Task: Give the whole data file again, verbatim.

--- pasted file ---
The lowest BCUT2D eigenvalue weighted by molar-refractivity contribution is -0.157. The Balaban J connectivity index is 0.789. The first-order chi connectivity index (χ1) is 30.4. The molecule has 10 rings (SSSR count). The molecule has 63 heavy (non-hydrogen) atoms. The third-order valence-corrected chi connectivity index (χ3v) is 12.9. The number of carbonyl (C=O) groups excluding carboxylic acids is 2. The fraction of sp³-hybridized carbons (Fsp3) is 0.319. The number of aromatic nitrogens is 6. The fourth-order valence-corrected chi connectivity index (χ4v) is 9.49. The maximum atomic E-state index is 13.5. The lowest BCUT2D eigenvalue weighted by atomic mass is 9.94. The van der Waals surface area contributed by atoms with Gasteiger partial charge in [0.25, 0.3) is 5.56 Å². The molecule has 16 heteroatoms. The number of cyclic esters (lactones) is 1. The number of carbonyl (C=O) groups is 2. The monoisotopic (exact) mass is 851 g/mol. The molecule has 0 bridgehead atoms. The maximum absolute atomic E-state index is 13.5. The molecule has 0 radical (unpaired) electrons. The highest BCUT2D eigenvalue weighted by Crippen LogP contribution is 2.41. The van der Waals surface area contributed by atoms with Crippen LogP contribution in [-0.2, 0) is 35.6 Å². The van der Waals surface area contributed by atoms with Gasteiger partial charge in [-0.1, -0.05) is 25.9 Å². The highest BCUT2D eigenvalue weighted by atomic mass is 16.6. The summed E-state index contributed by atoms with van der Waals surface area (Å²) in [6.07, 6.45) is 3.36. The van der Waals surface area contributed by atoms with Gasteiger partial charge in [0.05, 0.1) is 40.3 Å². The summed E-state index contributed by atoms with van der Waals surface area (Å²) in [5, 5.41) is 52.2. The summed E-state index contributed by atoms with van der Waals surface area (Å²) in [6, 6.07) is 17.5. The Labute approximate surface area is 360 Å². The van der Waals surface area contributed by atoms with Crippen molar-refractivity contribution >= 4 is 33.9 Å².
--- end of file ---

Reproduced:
The lowest BCUT2D eigenvalue weighted by molar-refractivity contribution is -0.157. The Balaban J connectivity index is 0.789. The first-order chi connectivity index (χ1) is 30.4. The molecule has 10 rings (SSSR count). The molecule has 63 heavy (non-hydrogen) atoms. The third-order valence-corrected chi connectivity index (χ3v) is 12.9. The number of carbonyl (C=O) groups excluding carboxylic acids is 2. The fraction of sp³-hybridized carbons (Fsp3) is 0.319. The number of aromatic nitrogens is 6. The fourth-order valence-corrected chi connectivity index (χ4v) is 9.49. The maximum atomic E-state index is 13.5. The lowest BCUT2D eigenvalue weighted by atomic mass is 9.94. The van der Waals surface area contributed by atoms with Gasteiger partial charge in [0.25, 0.3) is 5.56 Å². The molecule has 16 heteroatoms. The number of cyclic esters (lactones) is 1. The number of carbonyl (C=O) groups is 2. The monoisotopic (exact) mass is 851 g/mol. The molecule has 0 bridgehead atoms. The maximum absolute atomic E-state index is 13.5. The molecule has 0 radical (unpaired) electrons. The highest BCUT2D eigenvalue weighted by Crippen LogP contribution is 2.41. The van der Waals surface area contributed by atoms with Crippen LogP contribution in [-0.2, 0) is 35.6 Å². The van der Waals surface area contributed by atoms with Gasteiger partial charge in [-0.1, -0.05) is 25.9 Å². The highest BCUT2D eigenvalue weighted by atomic mass is 16.6. The summed E-state index contributed by atoms with van der Waals surface area (Å²) in [6.07, 6.45) is 3.36. The van der Waals surface area contributed by atoms with Gasteiger partial charge in [0.05, 0.1) is 40.3 Å². The summed E-state index contributed by atoms with van der Waals surface area (Å²) in [5, 5.41) is 52.2. The summed E-state index contributed by atoms with van der Waals surface area (Å²) in [6, 6.07) is 17.5. The Labute approximate surface area is 360 Å². The van der Waals surface area contributed by atoms with Crippen molar-refractivity contribution >= 4 is 33.9 Å².